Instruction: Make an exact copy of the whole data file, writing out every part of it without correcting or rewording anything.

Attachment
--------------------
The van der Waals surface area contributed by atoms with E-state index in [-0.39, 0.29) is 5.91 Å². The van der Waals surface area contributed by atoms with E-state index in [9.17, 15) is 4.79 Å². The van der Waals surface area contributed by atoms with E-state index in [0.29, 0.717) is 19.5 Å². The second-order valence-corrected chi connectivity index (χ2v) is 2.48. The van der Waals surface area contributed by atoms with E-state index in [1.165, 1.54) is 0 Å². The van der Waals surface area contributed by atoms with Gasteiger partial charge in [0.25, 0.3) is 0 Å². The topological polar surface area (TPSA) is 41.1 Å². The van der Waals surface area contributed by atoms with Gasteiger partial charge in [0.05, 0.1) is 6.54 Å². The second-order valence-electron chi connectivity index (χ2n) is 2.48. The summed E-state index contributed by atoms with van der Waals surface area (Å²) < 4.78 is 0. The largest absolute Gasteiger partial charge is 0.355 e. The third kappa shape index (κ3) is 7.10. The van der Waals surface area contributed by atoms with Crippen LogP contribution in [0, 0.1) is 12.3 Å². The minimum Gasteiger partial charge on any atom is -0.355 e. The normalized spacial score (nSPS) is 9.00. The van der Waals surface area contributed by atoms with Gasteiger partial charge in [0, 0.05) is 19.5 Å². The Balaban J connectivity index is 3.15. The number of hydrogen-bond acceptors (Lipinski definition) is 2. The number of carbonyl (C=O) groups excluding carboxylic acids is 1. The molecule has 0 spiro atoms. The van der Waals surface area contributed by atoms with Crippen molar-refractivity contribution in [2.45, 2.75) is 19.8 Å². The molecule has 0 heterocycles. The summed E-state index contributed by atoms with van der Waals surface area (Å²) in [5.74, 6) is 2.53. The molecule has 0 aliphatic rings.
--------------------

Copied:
The van der Waals surface area contributed by atoms with E-state index in [-0.39, 0.29) is 5.91 Å². The van der Waals surface area contributed by atoms with E-state index in [9.17, 15) is 4.79 Å². The van der Waals surface area contributed by atoms with E-state index in [0.29, 0.717) is 19.5 Å². The second-order valence-corrected chi connectivity index (χ2v) is 2.48. The van der Waals surface area contributed by atoms with E-state index in [1.165, 1.54) is 0 Å². The van der Waals surface area contributed by atoms with Gasteiger partial charge in [0.25, 0.3) is 0 Å². The topological polar surface area (TPSA) is 41.1 Å². The van der Waals surface area contributed by atoms with Gasteiger partial charge in [0.05, 0.1) is 6.54 Å². The second-order valence-electron chi connectivity index (χ2n) is 2.48. The summed E-state index contributed by atoms with van der Waals surface area (Å²) < 4.78 is 0. The largest absolute Gasteiger partial charge is 0.355 e. The third kappa shape index (κ3) is 7.10. The van der Waals surface area contributed by atoms with Crippen LogP contribution in [0, 0.1) is 12.3 Å². The minimum Gasteiger partial charge on any atom is -0.355 e. The normalized spacial score (nSPS) is 9.00. The van der Waals surface area contributed by atoms with Gasteiger partial charge in [0, 0.05) is 19.5 Å². The Balaban J connectivity index is 3.15. The number of hydrogen-bond acceptors (Lipinski definition) is 2. The number of carbonyl (C=O) groups excluding carboxylic acids is 1. The molecule has 0 spiro atoms. The van der Waals surface area contributed by atoms with Crippen molar-refractivity contribution in [2.45, 2.75) is 19.8 Å². The molecule has 0 heterocycles. The summed E-state index contributed by atoms with van der Waals surface area (Å²) in [5.74, 6) is 2.53. The molecule has 0 aliphatic rings.